Ollcott G. Mills: Jan. 7, 2016
Published 12:25 pm Friday, January 8, 2016
On April 20, 1935, a precocious little boy was born to Ollcott and Betty Mills in Westerly, Rhode Island. Raised by his very British grandparents, Ted and Elizabeth Marsh, “Bud,” as he preferred to be called, demonstrated a keen intellect and an inquisitive spirit at an early age; he graduated high school early, ditched his nomination to Annapolis, and ran away to join the Army.
Testing off the charts in the Army, he was chosen to join an elite corps of radio/electronics engineers, where his interests and training eventually led to a career in television. Bud was instrumental in developing the technology at RCA in the ‘50s which led to the advent of the electron microscope and to color television, and slow-motion filming technology as used in the NFL. A lifelong career in television included stints at Telemation, Angeneaux, and Ikegami, where Bud’s sales and technology leadership was critical in establishing the Japanese firm as the world leader in hand-held field news cameras. He would later serve as chief engineer for various remote sports production units, CBS News (where he and colleagues were apprehended and held hostage by Iraqi intelligence in Baghdad, during the first Gulf War) and as chief engineer for ABC Monday Night Football broadcasts.
Bud married Joye Adams in Atlanta in 1973, and immediately moved his newly acquired brood of Joye and her five children to Americus, her hometown. The Mills/Mathis clan took up residence in the large white Victorian house at 522 S. Lee St., where his daughter Elizabeth was born in 1976. The house at 522 became home to many raucous, happy, fun-filled memories, holiday celebrations and (legendary) teenage exploits.
Bud was a true Renaissance Man, with areas of interest as diverse as HAM radio, electronics, golf, scuba diving, metalworking and woodworking. He was a brilliant mechanic (who built and raced his own race-car on the NASCAR circuit), an accomplished private pilot, and a master sailor and seaman, eventually achieving his captain’s license. He would pursue his love of the sea by living aboard his 27′ Catalina with Joye, where they explored the Florida coast, Bimini, the Gulf, and the Bahamas.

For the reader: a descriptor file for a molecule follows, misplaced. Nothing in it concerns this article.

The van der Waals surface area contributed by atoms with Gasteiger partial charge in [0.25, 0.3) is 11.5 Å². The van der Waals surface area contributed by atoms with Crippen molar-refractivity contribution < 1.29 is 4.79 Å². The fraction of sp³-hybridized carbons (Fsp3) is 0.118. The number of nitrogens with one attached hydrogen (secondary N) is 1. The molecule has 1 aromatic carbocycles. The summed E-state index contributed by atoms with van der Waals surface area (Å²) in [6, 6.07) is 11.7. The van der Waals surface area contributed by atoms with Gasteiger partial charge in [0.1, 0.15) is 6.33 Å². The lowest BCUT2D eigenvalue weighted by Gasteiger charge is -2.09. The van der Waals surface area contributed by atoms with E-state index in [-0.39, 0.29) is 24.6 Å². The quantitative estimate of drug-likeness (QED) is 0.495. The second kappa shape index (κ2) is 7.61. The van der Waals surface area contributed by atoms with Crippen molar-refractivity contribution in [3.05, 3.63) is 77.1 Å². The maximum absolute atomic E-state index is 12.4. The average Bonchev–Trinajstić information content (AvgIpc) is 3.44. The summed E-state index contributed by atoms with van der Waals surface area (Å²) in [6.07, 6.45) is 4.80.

In 1982, Bud and Joye moved to Palm Harbor, Florida, to open a Southeast regional office for Ikegami. They also lived in Miami, and St. Augustine, eventually retiring and coming home to Sumter County, where he was the captain for the dinner cruise boat at Lake Blackshear Resort, and he captained an offshore crew-delivery ferry for oil rigs in Texas.
It is one thing to have aspired to a life of greatness; it is another thing altogether to have achieved greatness simply by living one’s authentic life. Bud left this realm early in the morning hours of Thursday, Jan. 7, 2016, after a 14-year battle with leukemia and heart ailments. His sense of humor, perseverance and courage, and his love of Jesus Christ were inspiring and remarkable to all who knew him.
A visitation will be held from 4-6 p.m. Sunday, Jan. 10, 2016, at Aldridge Funeral Services.
A private funeral will be held at 10 a.m. Monday, Jan. 11, 2016, at St. John’s Anglican Church of Americus.
Interment will follow at 11:30 a.m. at Oak Grove Cemetery, and is open to the public
He is survived by his wife Joye; his sons Quin, Barry and Brian Mathis; his daughters Kelly Tanner, Jennifer Swain, and Elizabeth Samuy; his grandchildren Kristy, Adam, Hannah, Olivia, Garrett, Taylor, Carolyn, Jonathon, Alexandra, Jackson, Morgan, Stephanie, Thomas, Samantha, Marin and Nadia; and three great-grandchildren, Dylan, Makayla, and J.J.
In lieu of flowers it is requested that donations be made to the Building Fund at St. John’s Anglican Church, Americus, or to Phoebe Sumter Hospice.
Aldridge Funeral Services, 612 Rees Park, Americus, Ga., is in charge of rangements. To offer condolences or share a special memory please go to www.aldridgefuneralservices.com